The advent of lead halide perovskite nanocrystals (NCs), which are easily synthesized, ultralow-cost materials and have an impeccable luminous efficiency, has drastically changed the future perspective of semiconductor quantum dot devices. Although the band gap energy of lead perovskite NCs can be tuned by the halide composition, the instability problem prevails for mixed-halide perovskite NCs, caused by phase segregation due to ion migration when an external electric field or light is applied. To avoid this problem and obtain the stable emission of RGB primary colors, in this study, two synthesis pathways of pure-halide perovskite NCs are proposed. One approach is the modified hot injection method with “centrifugation of a frozen eutectic mixture” to separate small NCs efficiently, and the other is the “low-temperature mixing and heat-up method” for target materials including CsPbI3, CsPbBr3, and CH(NH2)2PbBr3 (FAPbBr3). The emission wavelength of FAPbBr3 is tuned ion-stoichiometrically, unlike Cs perovskites. These various synthesis pathways of pure-halide perovskite NCs enable the efficient production of high-quality perovskite NCs and allow precise tuning of the emission color to the desired wavelength. Although there are still several “gaps” remaining in the available emission wavelength, the new methodology proposed in this study could potentially be employed for manufacturing more stable perovskite NC-based optoelectronic devices.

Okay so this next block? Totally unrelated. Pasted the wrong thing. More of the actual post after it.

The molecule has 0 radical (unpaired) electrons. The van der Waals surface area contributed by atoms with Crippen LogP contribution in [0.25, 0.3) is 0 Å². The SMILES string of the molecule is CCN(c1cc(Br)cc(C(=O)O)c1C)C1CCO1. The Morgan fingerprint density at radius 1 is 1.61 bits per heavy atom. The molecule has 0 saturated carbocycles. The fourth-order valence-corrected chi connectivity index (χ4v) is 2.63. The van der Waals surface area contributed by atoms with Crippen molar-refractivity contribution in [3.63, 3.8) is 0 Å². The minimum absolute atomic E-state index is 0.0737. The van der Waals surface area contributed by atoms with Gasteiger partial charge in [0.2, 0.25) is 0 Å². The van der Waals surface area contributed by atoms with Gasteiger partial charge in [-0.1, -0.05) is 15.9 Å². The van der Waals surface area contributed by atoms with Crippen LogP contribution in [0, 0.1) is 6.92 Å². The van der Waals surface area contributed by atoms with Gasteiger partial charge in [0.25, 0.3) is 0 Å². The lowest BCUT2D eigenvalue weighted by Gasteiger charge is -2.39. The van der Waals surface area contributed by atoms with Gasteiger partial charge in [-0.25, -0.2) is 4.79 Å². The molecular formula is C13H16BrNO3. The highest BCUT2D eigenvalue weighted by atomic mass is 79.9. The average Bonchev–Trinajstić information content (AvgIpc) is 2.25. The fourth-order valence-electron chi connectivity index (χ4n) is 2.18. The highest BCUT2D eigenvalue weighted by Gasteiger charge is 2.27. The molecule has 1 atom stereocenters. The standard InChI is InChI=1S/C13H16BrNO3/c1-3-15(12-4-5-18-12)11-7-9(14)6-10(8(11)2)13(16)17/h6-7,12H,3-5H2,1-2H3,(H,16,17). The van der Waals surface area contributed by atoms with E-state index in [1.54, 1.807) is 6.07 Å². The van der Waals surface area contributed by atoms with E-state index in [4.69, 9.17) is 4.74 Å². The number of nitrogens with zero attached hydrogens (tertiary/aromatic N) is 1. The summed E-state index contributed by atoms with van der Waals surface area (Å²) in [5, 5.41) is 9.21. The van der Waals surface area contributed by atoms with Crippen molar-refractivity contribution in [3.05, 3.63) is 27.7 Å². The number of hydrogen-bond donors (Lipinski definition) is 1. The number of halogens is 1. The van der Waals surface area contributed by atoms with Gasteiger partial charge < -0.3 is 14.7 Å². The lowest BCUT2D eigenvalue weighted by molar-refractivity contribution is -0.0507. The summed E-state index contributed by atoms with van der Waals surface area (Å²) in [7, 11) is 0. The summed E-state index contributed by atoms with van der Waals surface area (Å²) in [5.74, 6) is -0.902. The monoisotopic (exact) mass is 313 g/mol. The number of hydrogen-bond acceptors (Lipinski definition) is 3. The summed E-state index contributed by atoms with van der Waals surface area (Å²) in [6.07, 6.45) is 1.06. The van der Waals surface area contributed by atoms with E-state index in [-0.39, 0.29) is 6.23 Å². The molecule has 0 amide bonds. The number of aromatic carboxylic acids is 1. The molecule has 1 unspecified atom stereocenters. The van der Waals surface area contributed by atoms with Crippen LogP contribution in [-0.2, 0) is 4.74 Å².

ASJC Scopus subject areas
- Chemical Engineering(all)